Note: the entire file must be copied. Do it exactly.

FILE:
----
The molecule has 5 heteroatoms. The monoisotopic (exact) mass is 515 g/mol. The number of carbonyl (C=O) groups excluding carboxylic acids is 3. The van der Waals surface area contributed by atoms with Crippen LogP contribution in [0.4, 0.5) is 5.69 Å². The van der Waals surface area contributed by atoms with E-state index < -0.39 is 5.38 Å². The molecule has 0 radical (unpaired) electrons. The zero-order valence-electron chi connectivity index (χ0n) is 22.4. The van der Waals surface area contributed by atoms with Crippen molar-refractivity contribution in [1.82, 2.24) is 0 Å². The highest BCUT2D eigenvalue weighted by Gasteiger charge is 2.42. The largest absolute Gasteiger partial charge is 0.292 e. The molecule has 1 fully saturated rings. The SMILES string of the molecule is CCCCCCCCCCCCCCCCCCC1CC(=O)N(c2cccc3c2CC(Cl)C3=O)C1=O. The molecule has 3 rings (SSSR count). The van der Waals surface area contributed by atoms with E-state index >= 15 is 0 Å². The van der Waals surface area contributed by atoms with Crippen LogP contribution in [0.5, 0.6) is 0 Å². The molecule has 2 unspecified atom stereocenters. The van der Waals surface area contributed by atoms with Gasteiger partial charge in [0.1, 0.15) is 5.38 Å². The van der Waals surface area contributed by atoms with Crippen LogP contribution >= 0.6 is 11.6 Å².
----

The molecule has 5 heteroatoms. The monoisotopic (exact) mass is 515 g/mol. The number of carbonyl (C=O) groups excluding carboxylic acids is 3. The van der Waals surface area contributed by atoms with Crippen LogP contribution in [0.4, 0.5) is 5.69 Å². The van der Waals surface area contributed by atoms with E-state index < -0.39 is 5.38 Å². The molecule has 0 radical (unpaired) electrons. The zero-order valence-electron chi connectivity index (χ0n) is 22.4. The van der Waals surface area contributed by atoms with Crippen molar-refractivity contribution in [1.82, 2.24) is 0 Å². The highest BCUT2D eigenvalue weighted by Gasteiger charge is 2.42. The largest absolute Gasteiger partial charge is 0.292 e. The molecule has 1 fully saturated rings. The SMILES string of the molecule is CCCCCCCCCCCCCCCCCCC1CC(=O)N(c2cccc3c2CC(Cl)C3=O)C1=O. The molecule has 3 rings (SSSR count). The van der Waals surface area contributed by atoms with E-state index >= 15 is 0 Å². The van der Waals surface area contributed by atoms with Crippen LogP contribution in [0.5, 0.6) is 0 Å². The molecule has 2 unspecified atom stereocenters. The van der Waals surface area contributed by atoms with Gasteiger partial charge in [0.1, 0.15) is 5.38 Å². The van der Waals surface area contributed by atoms with Crippen LogP contribution >= 0.6 is 11.6 Å².